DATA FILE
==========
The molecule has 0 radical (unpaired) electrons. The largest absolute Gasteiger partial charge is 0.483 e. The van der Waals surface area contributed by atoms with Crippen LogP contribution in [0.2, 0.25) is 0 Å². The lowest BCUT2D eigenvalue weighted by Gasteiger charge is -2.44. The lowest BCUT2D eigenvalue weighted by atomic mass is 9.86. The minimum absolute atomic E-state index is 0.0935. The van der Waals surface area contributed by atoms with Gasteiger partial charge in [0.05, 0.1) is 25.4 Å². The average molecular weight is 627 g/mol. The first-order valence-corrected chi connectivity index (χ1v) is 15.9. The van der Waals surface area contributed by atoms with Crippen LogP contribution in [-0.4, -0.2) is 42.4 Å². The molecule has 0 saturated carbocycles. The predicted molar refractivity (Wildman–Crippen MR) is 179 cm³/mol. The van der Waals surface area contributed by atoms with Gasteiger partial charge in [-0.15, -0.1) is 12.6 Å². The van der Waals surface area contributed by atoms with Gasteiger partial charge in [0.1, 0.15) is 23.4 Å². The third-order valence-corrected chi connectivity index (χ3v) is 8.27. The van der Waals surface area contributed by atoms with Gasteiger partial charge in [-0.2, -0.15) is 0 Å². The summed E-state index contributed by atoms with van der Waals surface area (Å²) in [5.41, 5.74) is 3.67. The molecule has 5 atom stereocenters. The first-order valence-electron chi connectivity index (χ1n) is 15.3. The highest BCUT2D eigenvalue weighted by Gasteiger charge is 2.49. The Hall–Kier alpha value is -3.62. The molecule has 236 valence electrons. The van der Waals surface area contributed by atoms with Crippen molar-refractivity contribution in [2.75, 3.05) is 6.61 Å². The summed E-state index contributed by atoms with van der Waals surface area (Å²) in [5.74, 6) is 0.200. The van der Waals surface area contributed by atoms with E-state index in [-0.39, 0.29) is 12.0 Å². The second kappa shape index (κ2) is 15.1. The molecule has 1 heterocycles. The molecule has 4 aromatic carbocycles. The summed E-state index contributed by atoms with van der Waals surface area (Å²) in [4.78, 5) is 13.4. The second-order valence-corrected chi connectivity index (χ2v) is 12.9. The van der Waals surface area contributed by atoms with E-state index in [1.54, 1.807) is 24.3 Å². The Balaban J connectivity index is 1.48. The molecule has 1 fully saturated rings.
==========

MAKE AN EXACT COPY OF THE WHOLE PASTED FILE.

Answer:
The molecule has 0 radical (unpaired) electrons. The largest absolute Gasteiger partial charge is 0.483 e. The van der Waals surface area contributed by atoms with Crippen LogP contribution in [0.2, 0.25) is 0 Å². The lowest BCUT2D eigenvalue weighted by Gasteiger charge is -2.44. The lowest BCUT2D eigenvalue weighted by atomic mass is 9.86. The minimum absolute atomic E-state index is 0.0935. The van der Waals surface area contributed by atoms with Gasteiger partial charge in [0.05, 0.1) is 25.4 Å². The average molecular weight is 627 g/mol. The first-order valence-corrected chi connectivity index (χ1v) is 15.9. The van der Waals surface area contributed by atoms with Crippen LogP contribution in [-0.4, -0.2) is 42.4 Å². The molecule has 0 saturated carbocycles. The predicted molar refractivity (Wildman–Crippen MR) is 179 cm³/mol. The van der Waals surface area contributed by atoms with Gasteiger partial charge in [-0.15, -0.1) is 12.6 Å². The van der Waals surface area contributed by atoms with Gasteiger partial charge in [0.1, 0.15) is 23.4 Å². The third-order valence-corrected chi connectivity index (χ3v) is 8.27. The van der Waals surface area contributed by atoms with Gasteiger partial charge in [-0.2, -0.15) is 0 Å². The summed E-state index contributed by atoms with van der Waals surface area (Å²) in [5.41, 5.74) is 3.67. The molecule has 5 atom stereocenters. The first-order valence-electron chi connectivity index (χ1n) is 15.3. The highest BCUT2D eigenvalue weighted by Gasteiger charge is 2.49. The Hall–Kier alpha value is -3.62. The molecule has 236 valence electrons. The van der Waals surface area contributed by atoms with Crippen molar-refractivity contribution in [2.75, 3.05) is 6.61 Å². The summed E-state index contributed by atoms with van der Waals surface area (Å²) in [5.74, 6) is 0.200. The van der Waals surface area contributed by atoms with E-state index in [-0.39, 0.29) is 12.0 Å². The second kappa shape index (κ2) is 15.1. The molecule has 1 heterocycles. The molecule has 4 aromatic carbocycles. The summed E-state index contributed by atoms with van der Waals surface area (Å²) in [4.78, 5) is 13.4. The second-order valence-corrected chi connectivity index (χ2v) is 12.9. The van der Waals surface area contributed by atoms with E-state index in [1.54, 1.807) is 24.3 Å². The Balaban J connectivity index is 1.48. The molecule has 1 fully saturated rings.